And now, 50 years later…

Sunday, July 25, 2010

And now, 50 years later…

...I learn from Ms. Alison Frost's Wild West­hampton blog, that what I've always called an "Ocean-going Sunfish" is a/k/a a "Mola Mola."

The Summer of 1960 a subway motorman from Ocean Parkway arrived with his wife and kids for a week's vacation at a cabin they rented each July in Hampton Bays.

In the several years the family had been doing this, their routine rarely varied.

The wife and children would make their way to a beach... usually Callucci's on Peconic Bay just east of the Canal, while the husband headed for the Inlet with his fishing gear and a Scotch cooler full of cold Schaefer.

There he'd rent a dinghy and row out into Shinnecock Bay to where no one else was moored, toss the anchor and a line over, and very happily sit and pretend to fish while steadily consuming his beer, content to be outdoors and on the water, away from the chatter of his family.

It is not recorded whether he ever caught anything, but that was not the "why" of his routine... he liked the salt air, the sun and the solitude.

Then one day, as he was just finishing the last of his beer, he saw something swim past him that was definitely out of the ordinary.

Not only was it the largest aquatic beast he'd ever seen outside of the Coney Island Aquar­ium, but it was extremely odd looking.

He immediately shipped his tackle. weighed an­chor and headed back to the cottage without a word to anyone.

"It was a huge stubby thing with one of those surfboard things attached up and down to it."

...he tried explaining to his wife later... and immediately regretted it.

She cast upon him a dour eye, and demanded to know how many beers he'd imbibed.

The next day he returned to approximately the same spot opposite the Inlet and on the edge of a shoal area, to resume his favorite vacation routine determined to not let any aquatic ap­parition or his wife's harsh rebuke of the prior evening spoil his enjoyment.

Within the first hour he again espied the mon­ster fish wafting leisurely past his dinghy.

This time he tossed the rest of his beer over the side and rowed back to the wharf, deter­mined to say nothing of the sighting to any­one, especially wife lest she have him talking to the Parish Priest about his drinking troubles as soon as they'd returned to Brooklyn.

Fortunately for the husband's peace of mind and the F.&M. Schaefer Brewing Company's bottom line, others has seen the creature, too.

The men who manned the Shinnecock fishing fleet knew what it was... an "Ocean-going Sun­fish" which had wandered in through the Inlet and been unable to find its way back to deeper water.

It was estimated to be a whopping 1500 lbs., likely the biggest fish ever seen in these parts.

And it wasn't 'til just this week that I learned it was a Mola Mola of the Molidae family.


1. Ray Overton said...

While out on a night fishing trip about 20 years ago, we came across one of those giants. The Captain of the boat called it an "Atlantic Sunfish" and estimated the one we saw at 2500-3000 pounds. All I know is the thing was absolutely monstrous and led to the thought "We need a bigger boat!!!"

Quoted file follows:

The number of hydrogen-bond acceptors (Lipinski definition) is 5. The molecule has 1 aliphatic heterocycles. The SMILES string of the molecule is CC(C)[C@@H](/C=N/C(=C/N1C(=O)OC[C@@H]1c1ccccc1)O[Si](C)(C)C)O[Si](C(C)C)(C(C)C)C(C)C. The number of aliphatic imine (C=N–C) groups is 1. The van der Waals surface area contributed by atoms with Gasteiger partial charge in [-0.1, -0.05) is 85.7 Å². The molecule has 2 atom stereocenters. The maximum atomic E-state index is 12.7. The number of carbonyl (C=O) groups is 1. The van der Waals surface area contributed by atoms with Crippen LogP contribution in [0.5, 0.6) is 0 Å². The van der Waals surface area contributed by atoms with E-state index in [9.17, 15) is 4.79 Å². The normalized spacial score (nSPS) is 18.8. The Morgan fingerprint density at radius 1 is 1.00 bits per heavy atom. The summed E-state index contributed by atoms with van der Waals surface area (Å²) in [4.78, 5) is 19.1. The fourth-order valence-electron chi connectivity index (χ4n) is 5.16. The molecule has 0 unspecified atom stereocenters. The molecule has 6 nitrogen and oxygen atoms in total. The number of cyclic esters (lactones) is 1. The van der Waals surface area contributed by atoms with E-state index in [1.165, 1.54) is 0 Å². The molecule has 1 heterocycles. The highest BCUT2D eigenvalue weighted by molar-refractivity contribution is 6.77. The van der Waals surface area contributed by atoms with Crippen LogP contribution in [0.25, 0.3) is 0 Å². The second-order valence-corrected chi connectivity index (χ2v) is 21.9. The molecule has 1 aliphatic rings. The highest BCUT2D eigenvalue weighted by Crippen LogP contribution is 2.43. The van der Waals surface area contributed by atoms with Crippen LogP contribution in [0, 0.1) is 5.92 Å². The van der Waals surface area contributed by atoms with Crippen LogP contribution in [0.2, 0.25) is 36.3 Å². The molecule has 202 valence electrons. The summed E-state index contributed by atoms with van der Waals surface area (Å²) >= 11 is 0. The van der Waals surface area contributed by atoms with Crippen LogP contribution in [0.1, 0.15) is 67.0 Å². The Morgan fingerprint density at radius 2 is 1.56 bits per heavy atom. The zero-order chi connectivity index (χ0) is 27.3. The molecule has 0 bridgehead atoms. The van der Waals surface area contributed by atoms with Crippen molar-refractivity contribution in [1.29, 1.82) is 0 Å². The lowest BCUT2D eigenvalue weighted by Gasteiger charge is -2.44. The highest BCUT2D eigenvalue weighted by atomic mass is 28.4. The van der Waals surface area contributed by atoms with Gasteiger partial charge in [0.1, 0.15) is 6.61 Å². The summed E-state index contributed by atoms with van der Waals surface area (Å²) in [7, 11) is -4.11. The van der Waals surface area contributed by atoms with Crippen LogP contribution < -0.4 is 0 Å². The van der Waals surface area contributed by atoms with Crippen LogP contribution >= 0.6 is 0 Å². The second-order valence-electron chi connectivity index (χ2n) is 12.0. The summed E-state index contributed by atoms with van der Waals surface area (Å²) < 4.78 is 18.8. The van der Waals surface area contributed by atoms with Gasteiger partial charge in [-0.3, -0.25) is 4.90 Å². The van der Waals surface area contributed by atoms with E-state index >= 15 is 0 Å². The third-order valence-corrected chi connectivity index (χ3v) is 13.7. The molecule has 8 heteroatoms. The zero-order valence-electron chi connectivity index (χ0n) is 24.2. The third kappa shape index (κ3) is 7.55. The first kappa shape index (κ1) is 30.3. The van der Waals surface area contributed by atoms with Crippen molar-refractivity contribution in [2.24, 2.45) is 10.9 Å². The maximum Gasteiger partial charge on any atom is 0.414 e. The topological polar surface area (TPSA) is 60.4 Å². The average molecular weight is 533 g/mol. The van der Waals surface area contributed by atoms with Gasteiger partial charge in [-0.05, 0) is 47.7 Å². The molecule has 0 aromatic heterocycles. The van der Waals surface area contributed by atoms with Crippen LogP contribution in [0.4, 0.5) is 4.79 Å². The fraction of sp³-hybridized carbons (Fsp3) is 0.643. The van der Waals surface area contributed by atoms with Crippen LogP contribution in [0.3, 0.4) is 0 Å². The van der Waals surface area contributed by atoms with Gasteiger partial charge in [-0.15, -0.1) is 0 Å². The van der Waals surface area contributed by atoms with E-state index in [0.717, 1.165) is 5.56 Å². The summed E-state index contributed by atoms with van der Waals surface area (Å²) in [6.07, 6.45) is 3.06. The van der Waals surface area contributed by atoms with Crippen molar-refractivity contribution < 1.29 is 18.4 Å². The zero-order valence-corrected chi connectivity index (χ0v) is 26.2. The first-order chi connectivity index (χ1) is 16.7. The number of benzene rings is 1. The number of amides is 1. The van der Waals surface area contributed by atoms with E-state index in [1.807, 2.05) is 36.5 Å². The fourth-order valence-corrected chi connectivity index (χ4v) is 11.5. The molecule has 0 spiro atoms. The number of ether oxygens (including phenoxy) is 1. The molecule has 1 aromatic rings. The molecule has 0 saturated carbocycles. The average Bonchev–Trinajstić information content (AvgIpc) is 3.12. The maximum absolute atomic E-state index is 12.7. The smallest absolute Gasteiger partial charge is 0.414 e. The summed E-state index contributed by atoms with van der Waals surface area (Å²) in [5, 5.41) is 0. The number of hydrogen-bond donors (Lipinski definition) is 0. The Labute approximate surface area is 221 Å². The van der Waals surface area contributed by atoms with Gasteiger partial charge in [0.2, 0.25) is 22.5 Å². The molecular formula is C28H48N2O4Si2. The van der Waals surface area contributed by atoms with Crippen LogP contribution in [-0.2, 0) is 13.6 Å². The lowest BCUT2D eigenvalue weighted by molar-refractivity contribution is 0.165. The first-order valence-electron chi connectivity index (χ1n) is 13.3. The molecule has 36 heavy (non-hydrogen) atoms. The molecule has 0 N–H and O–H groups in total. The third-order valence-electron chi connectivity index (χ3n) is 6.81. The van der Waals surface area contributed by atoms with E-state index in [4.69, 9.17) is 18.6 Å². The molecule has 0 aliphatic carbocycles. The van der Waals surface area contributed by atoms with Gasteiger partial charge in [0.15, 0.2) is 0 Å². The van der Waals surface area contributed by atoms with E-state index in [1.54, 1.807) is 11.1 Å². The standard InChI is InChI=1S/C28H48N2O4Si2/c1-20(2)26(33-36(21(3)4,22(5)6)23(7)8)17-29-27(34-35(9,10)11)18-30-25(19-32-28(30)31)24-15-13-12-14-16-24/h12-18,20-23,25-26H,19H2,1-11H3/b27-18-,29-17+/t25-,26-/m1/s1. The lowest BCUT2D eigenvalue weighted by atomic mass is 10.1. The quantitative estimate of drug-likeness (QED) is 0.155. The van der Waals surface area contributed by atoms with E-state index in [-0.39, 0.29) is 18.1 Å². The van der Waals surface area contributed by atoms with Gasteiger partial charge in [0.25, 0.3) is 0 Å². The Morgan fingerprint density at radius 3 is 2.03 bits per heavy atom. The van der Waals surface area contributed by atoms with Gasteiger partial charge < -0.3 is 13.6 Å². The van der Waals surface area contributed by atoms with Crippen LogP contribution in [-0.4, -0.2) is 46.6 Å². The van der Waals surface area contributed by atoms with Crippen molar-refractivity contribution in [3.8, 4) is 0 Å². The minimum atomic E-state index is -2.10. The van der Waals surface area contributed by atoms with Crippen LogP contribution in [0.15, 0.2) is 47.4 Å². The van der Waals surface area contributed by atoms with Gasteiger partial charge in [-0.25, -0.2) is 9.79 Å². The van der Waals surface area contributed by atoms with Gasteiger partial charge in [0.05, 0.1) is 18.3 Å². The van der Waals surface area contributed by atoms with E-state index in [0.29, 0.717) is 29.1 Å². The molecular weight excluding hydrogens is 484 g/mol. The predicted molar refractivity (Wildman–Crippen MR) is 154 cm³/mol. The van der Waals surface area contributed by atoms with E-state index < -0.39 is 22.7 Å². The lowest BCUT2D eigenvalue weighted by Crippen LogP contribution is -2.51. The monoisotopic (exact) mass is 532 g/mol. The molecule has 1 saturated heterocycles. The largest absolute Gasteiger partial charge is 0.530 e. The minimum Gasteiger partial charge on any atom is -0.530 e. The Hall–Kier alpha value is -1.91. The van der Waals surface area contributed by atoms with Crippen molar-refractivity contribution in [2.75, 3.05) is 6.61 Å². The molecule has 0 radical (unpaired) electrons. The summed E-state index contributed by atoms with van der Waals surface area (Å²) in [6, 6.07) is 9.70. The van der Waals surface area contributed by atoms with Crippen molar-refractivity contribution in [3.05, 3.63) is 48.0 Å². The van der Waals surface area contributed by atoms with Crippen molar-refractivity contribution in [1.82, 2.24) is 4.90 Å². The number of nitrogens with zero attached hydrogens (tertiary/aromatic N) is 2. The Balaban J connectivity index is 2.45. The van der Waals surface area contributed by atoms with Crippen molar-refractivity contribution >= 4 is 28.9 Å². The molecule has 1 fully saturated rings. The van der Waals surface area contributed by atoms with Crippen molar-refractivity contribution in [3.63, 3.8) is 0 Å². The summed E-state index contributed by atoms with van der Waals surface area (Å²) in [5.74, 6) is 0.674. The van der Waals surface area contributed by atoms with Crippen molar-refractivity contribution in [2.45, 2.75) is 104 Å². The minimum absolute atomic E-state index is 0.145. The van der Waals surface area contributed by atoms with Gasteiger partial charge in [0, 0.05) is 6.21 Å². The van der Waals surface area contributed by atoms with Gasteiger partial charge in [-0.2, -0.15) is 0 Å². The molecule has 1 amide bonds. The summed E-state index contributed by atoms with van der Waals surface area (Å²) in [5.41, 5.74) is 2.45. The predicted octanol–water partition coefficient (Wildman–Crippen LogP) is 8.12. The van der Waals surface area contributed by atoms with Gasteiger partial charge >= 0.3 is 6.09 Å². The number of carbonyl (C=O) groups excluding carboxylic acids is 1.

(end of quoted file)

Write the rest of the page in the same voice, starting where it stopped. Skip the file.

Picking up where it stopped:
Aye, "Chief Brody."

2. David Willmott, Jr. said...

Growing up we knew them as "oceanic sunfish" which I always had supposed was the technical name to differentiate them from the sunfish we use to catch on spin rods on Merrits Pond in Riverhead and elsewhere. Frequently we would see them on the ocean surface during our weekend runs offshore, from the tip of the Shinnecock Inlet out to 30 fathoms and further while on spotter duty for game fish fins. Once the sightings became commonplace, the excited shout of "fin" would quickly be replaced by the call of "just another sunfish," which was given away by the flop of its fin, almost as if it were waving at you.

It still amazes me to know that this fish that was seemingly all head could launch itself out of the water in a full breach. I remember an old sword-fisherman telling a story of trying to harpoon one only to have it bounce off its thick hard skin and cartilage like body and also hearing of damage caused to props and shafts when accidentally run over on the open water.

Many a time at Tiana or Ponquogue, you would hear the call of shark when its fin was spotted, but its telltale fin wave would reveal exactly what it was. Two or three years ago off the beach just to the East of Shinnecock Inlet, I had a similar experience to the one in the video. Mid-afternoon I had spotted the fin of one nearby a kayak being paddled a few hundred feet offshore. I grabbed my bogie board to paddle out fully expecting it to be long gone by the time I arrived, but instead was rewarded with about ten minutes of watching just mere inches below the surface what I estimated to be about a 300 pound sunfish as it gently swam along. A great experience and memory to have.

Thanks, Dave... nice to hear from you.

3. Peter said...

A nice recollection, Dean.

I had a similar encounter with an ocean sunfish while surfing in Montauk in the late '60s. We all thought it was a shark (pre-Jaws) and scurried out of the water.

Are you and the subway motorman related by any chance?

Nope, no relation... he was a professional acquaintance of my ex-brother-in-law, who fished from a 29-footer christened, of all things, "Orca," and berthed in Weesuck Creek.

Email address is not published
Remember Me

Write the characters in the image above